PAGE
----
Georgette Alden Starts Over

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Georgette Alden Starts Over

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When daytime television star Georgette Alden’s character, Electra Holmes, is killed off, Georgette’s neighbor suggests the actress volunteer at a homeless shelter. She would rather dive through dumpsters for day old creampuffs, but when she learns the shelter needs a spokesperson, she decides to there might be something to this volunteering business.

The director of the Helping Hands shelters, Tony Rodriquez, has had a crush on Electra since his college days, when watching Our Time Tomorrow became his guilty pleasure. Wheelchair bound due to an accident that took his wife's life ten years earlier, Tony figures he hasn't got a chance with the beautiful Georgette. Yet, when they meet, sparks begin to fly and maybe, just maybe, they can find the love they've both been seeking.


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Tony Rodriquez eyed Georgette in a most gratifying way, as though she were the perfect ring at Tiffany’s. She hadn’t been gazed upon by someone who wasn’t acting a part in a good long while and damned if she didn’t like it a good great deal. She sallied forth, a million watt smile lighting her face. “Mr. Rodriquez. What a pleasure.”

She expected him to stand. Old fashioned, she supposed, but once upon a time a gentleman would have stood when a lady entered the room. Tony Rodriquez most certainly appeared to be a gentleman, but gave no more than a bright smile and a nod in her direction.

The reason for his seemingly boorish behavior became apparent a moment later. “Won’t you have a seat?” He motioned to an empty chair before wheeling around the front of the desk in a wheelchair. It took Georgette a full minute to register this: the man was in a wheelchair. He hadn’t stood because he couldn’t. She sat down quickly, feeling glad the chair, the regular chair, not the one with wheels, was there to catch her. She caught her breath and remembered she was an actress. Hadn’t there been a wheelchair-bound man onOur Time Tomorrow? Yes, Brock Brockton. It had been a long time ago, maybe twenty years, but Georgette remembered the story line. Brock Brockton, the handsome young brain surgeon had been shot in a crossfire when terrorists invaded the hospital. Electra had been recovering from a brain tumor. Brock Brockton had saved her life. Because, at the time, Electra was still young and sexy enough for miraculous recoveries, thought Georgette sourly. She chased the thought away. It had no bearing on now, when the very handsome and wheelchair-bound Tony Rodriquez was wheeling up to her and saying, “Please, call me Tony.” His voice would have made Pavarotti weep.

And you must call me Georgette.”

Georgette.” Her name rolled off the man’s tongue as though it tasted like fresh strawberries. His handshake was soft and firm, as it should be. “Peggy, could you give us a moment?”

Oh, of course.” Was she still here? Why, it seemed she was standing in the doorway looking as though her puppy had chewed through a favorite pair of shoes. It was a new look for Peggy Phillip-Morris and Georgette had to admit it didn’t suit her nearly as well as terminally cheerful.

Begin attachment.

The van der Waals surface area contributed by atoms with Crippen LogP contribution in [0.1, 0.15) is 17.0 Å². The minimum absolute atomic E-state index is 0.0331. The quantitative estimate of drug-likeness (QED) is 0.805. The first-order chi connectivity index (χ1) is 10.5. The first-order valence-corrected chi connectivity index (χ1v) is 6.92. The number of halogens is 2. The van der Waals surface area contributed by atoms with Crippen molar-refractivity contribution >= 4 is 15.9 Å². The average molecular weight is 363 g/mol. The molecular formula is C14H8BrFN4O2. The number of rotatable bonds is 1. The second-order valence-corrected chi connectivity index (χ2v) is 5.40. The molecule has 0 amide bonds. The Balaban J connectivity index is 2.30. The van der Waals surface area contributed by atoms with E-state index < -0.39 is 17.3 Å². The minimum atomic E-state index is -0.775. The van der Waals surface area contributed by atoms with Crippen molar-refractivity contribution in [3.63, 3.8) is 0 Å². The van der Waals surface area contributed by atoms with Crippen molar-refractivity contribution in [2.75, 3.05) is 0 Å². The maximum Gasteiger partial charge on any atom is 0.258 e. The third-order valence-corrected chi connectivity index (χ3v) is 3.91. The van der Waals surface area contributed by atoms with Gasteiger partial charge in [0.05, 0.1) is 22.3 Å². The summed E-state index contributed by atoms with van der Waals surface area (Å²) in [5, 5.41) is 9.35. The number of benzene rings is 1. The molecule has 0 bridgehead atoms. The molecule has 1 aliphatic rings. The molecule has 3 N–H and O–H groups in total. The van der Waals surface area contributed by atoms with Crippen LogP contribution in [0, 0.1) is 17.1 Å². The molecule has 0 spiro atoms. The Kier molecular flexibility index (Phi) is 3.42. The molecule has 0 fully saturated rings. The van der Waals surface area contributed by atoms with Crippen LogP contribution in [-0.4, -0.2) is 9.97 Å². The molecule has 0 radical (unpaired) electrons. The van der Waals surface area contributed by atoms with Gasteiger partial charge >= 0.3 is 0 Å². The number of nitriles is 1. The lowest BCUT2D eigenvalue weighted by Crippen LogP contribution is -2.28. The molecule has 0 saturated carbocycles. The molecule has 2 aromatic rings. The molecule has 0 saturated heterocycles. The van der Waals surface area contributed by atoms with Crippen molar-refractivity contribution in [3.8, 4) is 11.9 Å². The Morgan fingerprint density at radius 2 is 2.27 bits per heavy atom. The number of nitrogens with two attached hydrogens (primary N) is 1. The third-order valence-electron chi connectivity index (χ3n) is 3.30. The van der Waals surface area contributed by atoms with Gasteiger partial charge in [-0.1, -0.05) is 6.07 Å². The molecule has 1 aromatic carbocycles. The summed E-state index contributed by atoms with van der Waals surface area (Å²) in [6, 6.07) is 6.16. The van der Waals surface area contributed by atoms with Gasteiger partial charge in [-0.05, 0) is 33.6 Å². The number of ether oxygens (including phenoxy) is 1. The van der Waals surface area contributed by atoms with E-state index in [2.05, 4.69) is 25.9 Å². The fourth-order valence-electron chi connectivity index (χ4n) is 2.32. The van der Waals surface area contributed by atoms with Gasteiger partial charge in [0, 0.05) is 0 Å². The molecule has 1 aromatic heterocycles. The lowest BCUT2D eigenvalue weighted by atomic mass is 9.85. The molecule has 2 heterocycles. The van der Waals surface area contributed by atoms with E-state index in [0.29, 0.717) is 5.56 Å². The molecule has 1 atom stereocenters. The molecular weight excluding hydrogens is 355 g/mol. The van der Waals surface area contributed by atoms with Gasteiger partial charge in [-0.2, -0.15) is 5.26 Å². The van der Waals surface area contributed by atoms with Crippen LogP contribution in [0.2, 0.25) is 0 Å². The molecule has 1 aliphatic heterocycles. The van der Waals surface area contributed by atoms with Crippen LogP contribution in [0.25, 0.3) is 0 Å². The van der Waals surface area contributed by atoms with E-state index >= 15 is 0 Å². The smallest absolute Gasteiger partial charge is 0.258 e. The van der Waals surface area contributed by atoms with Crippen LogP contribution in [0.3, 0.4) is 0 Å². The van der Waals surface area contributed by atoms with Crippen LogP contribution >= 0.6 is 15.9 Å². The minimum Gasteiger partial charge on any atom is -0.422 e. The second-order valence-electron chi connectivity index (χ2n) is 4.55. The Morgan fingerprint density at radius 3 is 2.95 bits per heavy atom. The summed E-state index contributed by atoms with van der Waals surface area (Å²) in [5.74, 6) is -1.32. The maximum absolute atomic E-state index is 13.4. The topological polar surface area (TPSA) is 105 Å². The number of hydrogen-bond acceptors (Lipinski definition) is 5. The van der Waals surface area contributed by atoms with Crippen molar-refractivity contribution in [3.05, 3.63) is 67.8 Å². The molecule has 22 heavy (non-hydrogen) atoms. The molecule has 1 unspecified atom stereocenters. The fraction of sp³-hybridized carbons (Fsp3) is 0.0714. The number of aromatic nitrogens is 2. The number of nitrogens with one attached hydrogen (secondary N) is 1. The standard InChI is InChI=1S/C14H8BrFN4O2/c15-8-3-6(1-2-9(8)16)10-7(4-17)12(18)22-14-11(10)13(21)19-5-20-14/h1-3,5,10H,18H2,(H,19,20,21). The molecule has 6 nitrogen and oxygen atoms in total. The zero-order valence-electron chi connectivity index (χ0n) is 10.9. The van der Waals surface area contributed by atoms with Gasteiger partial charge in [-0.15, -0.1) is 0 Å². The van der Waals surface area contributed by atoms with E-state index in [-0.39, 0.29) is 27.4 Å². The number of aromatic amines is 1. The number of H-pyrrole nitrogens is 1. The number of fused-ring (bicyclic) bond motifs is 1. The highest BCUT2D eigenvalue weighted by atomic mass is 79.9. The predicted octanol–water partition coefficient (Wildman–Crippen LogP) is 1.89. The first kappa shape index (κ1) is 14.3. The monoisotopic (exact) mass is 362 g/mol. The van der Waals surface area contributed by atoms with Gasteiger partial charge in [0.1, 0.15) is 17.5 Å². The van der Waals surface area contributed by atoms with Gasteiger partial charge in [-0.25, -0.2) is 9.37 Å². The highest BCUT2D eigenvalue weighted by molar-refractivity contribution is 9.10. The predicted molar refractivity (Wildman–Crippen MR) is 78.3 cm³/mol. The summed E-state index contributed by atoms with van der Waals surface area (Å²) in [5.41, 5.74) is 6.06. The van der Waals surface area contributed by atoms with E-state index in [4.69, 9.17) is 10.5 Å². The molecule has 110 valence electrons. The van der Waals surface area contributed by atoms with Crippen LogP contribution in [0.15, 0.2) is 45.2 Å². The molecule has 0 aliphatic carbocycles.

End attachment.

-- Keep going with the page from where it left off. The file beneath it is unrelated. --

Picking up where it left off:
Tony wheeled over to the door and shut it gently. Georgette watched with fascination as the muscles in his forearms corded. He caught her looking and she felt heat rise to her face. “Such strong arms.” Had she just said it aloud?

Thanks.” He smiled at her again and she felt her heart thump even as she told herself to stop gawking. She crossed her legs then uncrossed them again. “So, Georgette.” Good lord, the man had wonderful eyes. “Why are you here?”

The question caught her entirely off guard. “Why am I here?”

An actress of your caliber. Why would you want to do a local public announcement spot that will be seen by three or four insomniacs and a couple of house cats?”

Peggy had quite clearly said channel five, had she not? Or had Georgette assumed? “New York is a big city. Local means a lot more than a handful of people.”

True. But my point is, we’re small potatoes. Hell, we’re practically no potatoes. And you—” Tony gestured towards her with a flourish. Damned if she didn’t like it.

I enjoy giving back to the community.”

Have you done a lot of volunteer work?”

Not per se. I’ve been extremely busy. But I’m currently on hiatus. It’s the perfect time to get involved.” Why was she selling this? She should have stalked out. But she found she wanted the job. Moreover, she wanted to do it well if only to impress Tony Rodriquez. She pressed on. “My character, Electra, ran a Braille school for orphans for a while.”

Tony laughed. “You really want to do this?”

Of course.”

Then we have a slight problem.” What problem? She was volunteering. What more could they want? “Mollie and Saul Hammerstein are our biggest donors. We couldn’t survive without their largess. Mollie fancies herself an actress. She’s apparently a headliner over in Cos Cob.”

Now it was Georgette’s turn to laugh. “Don’t tell me. She played Maria in the Cos Cob production ofSound of Music?”

Tony smirked. “Worse. She was Dolly inHello Dolly.”

Well, surely she understands the need for someone—professional.”

Would that she did. But I think, if you decide to do this, you may well have a co-star.”

Georgette should have said no. The last thing she needed was some suburbanite from Cos Cob gumming up the works. But it was a good cause. And she did have the time. “Co-star it is,” she said.

AuthorAnnie Hoff

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